Dear Preschool Teacher…

Dear Teacher:

We have decided to remove our son from your preschool program. We had hoped a little structured classroom experience would help to prepare him for kindergarten next fall. However, it seems that we overestimated his readiness, and have decided to find a program more suited to an active child. Before we go, however, I wanted to say, “I’m sorry.”

  • I’m sorry that, unlike the other little lambs in your program, he spent so much time shooting imaginary lasers and playing “Superheroes” with the other boys. My son must have stronger leadership qualities than I’d realized, to get the other boys to run around like banshees against their will.
  • I’m sorry that other parents objected to their children learning bad words like “dead” and “kill” from Christopher, and that they considered him a “bad influence.” (He clearly got the better end of the deal, bringing home words like, “I’m stupid,” and “I’m dumb.”) We are especially sorry Christopher could not teach them even more important words — like “tolerance” and “compassion.”
  • I’m sorry that our parenting skills, which we acquired on the fly after taking three traumatized siblings into our home at once, are not up to the challenge of driving away every negative memory of his previous living situation, and that he still has bad days.
  • We are sorry that his anger and distrust of men surfaced unexpectedly when Mr. Music Teacher rebuked him in front of the class, and our son retaliated by kicking the man in the shins. (I was there at the time and, personally, I felt like doing the same.)
  • We apologize for Christopher’s sulking when the class bully pestered and teased him… right in front of his own mother, who did absolutely nothing to stop her son.
  • I am sorry you think that I have been neglecting Christopher, fitting his schedule around our work and school commitments. I’m sorry that he was forced to wear the same St. Michael costume for both angel day and saint day, and that I put him in store-bought wings rather than the painstakingly home-crafted variety.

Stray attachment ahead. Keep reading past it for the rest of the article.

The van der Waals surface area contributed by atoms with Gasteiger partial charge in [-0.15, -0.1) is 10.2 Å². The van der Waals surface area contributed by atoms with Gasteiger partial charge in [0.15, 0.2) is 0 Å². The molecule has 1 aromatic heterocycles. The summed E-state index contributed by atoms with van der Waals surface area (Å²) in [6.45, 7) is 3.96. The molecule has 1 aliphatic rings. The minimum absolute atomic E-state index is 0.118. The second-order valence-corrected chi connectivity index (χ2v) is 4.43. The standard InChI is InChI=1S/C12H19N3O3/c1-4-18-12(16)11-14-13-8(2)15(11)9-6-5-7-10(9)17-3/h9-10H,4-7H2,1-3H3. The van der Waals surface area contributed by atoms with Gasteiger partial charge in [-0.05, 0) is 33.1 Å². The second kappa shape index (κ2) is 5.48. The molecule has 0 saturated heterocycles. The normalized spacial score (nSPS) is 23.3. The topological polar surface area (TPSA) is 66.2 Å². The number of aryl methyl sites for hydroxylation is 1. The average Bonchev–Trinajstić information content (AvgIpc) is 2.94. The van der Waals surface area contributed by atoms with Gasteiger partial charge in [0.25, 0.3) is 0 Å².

• I apologize for not getting up at four in the morning, like other kids’ moms, to create a four-course “snack” for thirty-five children, and for resorting to pre-packaged bagels and cream cheese. I’m sorry for bringing only homemade cookies, instead of forty-two from-scratch pies and twelve cheesecakes, for the charity fundraiser. Martha Stewart I am not.
  • I am sorry that you felt compelled to treat us like four-year-olds, rather than have the adults talk amongst themselves about their concerns, and that it was two months into the school year before your laundry list was complete, and the situation so untenable that the only solution was to remove my son from the program and his friends.
  • Most of all, I am sorry that our family as a whole did nothing to enhance the utopic environment that you and the other parents expect. Had I realized that it was not enough to shell out almost $800 a month, but that we had to be perfect as well, I would not have foisted our imperfect selves upon you all. I find it very sad that you all have boundless compassion and energy to help a group of children on the other side of the world, but could not find it in your hearts to empathize with our situation.

I’m sure it will be a relieve you all not to have Christopher around to scapegoat and me to judge and criticize. Or maybe not — who will shoulder responsibility when it turns out your little angels are just as energetic and distractable when Christopher is no longer around to take the blame?

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About hsaxton

Heidi Hess Saxton is an adoptive parent of two children, and converted to Catholicism in 1994. She is adoptive parent columnist at and She also writes for the Parenting Channel at In her spare time, she is finishing up her Master's thesis at Sacred Heart Major Seminary in Detroit.

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